The resulting calibration set is then stored on the device and can be used for an on-site measurement.
The accuracy of the fluorescence spectroscopy device tested by the University of Bayreuth and the accredited laboratory Micromol, Karlsruhe was comparable to the standard lab testing.
The tests show a correlation between fluorescence spectroscopy and classical plating dilutions of better than +/- 1 log.
In this context it is worth to mention that a non-invasive rapid method allows for a significantly higher number of samples which results in an improved accuracy of the measurement.
Additionally, by increasing the overall sample density along the production, a more accurate analysis of the actual situation in the factory is possible and can be the basis for a thorough onsite analysis.
To support such an in-depth process optimization or supplier evaluation, the device should also record additional information that might be necessary for the analysis, such as the temperature, date, time, measurement number.
This is important as only by combining relevant data the right conclusions can be drawn.
Fields of application
Due to its cost-effectiveness and speed, a handheld fluorescence spectrometer is suitable for almost every application where detection of the TVC of meat is required.
For the first time, it allows a quantitative, comprehensive and preventive quality and process control.
Slaughterer and meat processors can use the device along the entire processing chain.
For instance, it can serve as a tool for drawing conclusions about hygiene conditions, or to back hygiene analyses and management decisions.
By using such a device at the reception of goods, companies can immediately identify poor quality products that have to be rejected or to determine the best way to process this kind of meat.
With its minimal running costs, the technology is suitable for testing a large percentage of the delivered products.
Apart from monitoring hygiene conditions, the TVC analysis also reveals packaging problems.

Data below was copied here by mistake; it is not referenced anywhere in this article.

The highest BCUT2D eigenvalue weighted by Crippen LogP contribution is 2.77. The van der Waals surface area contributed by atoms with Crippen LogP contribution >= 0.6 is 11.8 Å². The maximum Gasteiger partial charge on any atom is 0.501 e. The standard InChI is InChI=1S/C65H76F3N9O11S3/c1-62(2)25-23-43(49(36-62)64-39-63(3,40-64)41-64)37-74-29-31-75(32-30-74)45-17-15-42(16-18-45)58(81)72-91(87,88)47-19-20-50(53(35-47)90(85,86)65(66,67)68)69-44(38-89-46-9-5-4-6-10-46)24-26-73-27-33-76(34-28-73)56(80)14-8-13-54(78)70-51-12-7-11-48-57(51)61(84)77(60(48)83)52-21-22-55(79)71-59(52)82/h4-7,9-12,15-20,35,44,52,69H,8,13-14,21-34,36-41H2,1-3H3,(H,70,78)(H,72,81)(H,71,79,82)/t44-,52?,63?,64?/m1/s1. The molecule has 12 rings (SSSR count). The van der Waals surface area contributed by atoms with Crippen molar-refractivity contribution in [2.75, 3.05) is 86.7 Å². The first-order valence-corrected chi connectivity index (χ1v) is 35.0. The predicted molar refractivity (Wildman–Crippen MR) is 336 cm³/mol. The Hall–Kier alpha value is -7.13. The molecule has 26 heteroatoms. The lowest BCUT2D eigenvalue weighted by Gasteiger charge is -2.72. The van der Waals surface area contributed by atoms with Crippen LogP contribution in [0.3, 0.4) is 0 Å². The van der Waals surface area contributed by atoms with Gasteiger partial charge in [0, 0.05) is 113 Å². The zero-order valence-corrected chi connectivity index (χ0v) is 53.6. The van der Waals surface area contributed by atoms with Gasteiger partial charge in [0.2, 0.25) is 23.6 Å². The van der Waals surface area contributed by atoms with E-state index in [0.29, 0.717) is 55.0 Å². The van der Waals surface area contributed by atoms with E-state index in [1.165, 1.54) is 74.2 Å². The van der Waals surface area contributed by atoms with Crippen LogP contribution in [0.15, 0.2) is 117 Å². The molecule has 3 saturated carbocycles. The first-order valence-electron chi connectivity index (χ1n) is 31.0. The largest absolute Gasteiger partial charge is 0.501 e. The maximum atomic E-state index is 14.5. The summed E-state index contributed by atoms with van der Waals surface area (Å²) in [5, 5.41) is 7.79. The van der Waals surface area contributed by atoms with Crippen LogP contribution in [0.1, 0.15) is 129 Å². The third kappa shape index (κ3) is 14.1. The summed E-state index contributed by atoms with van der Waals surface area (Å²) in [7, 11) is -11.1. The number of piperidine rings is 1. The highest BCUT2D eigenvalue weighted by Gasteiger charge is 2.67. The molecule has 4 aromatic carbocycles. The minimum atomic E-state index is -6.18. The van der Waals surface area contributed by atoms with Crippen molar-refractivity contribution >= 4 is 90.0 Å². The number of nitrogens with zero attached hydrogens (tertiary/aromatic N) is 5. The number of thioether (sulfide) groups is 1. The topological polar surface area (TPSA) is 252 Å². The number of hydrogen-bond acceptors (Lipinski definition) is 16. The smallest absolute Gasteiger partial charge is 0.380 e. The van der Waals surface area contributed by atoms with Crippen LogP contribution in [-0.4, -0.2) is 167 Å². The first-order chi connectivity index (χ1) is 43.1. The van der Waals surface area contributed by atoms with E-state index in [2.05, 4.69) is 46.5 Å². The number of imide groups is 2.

And in the shipping area, it provides a quality check when handing the product over to the customer.
It is also beneficial if the data is directly transferred to a management information system, an ERP system or to a cloud solution.
This would increase the transparency along the value chain and allow slaughterer and meat processors to determine the TVC at every step of the process and optimize their processes accordingly.
If this data is available, retailers can also use the information to track the quality of the ordered goods along the value chain.
Otherwise, they can also use the technology at the goods’ entry.
If the retail additionally uses a handheld device for quickly determining the TVC at the point of sale on a permanent basis they can modify their sales processes to minimize food waste and the associated losses.
Food inspectors may also benefit since the simple and rapid test method allows them to analyze a much larger number of samples compared to the amount that is send to the laboratory today.
The technology can be used as an on-site pre-test that identifies samples that are worth to be investigated with the conventional tests.
In a survey carried out by the University of Leipzig, food inspectors had a predominately positive stance toward the rapid tests, emphasizing their usefulness as a line of reasoning and for making on-site decisions at companies undergoing inspection.
Fluorescence spectroscopy can be used to immediately draw precise conclusions regarding the microbiological quality of food products with a minimum of effort.
This opens up new opportunities for creating a dense network of measurements across the entire manufacturing process.
This unprecedented volume of real-time data permits an end-to-end analysis of the manufacturing process for the first time, and thus making it possible to optimize quality and costs.
Companies can save resources because they have the information they need to decide during the manufacturing process whether a product is suitable for the retail shelf or more suitable for other uses.
Such a handheld device can furthermore be used to analyze and optimize production flows, helping the company to lower production costs, extending the shelf life of the meat products and providing consumers a better product quality.
Concluding, the use of a fluorescence spectroscopy based handheld device for rapid TVC measurements offers for the first time an optimization along the complete value chain of food production and thus can lead to reduced manufacturing costs, less food waste and a better food quality.
Story by Dr. Christoph Wienken, MD, FreshDetect GmbH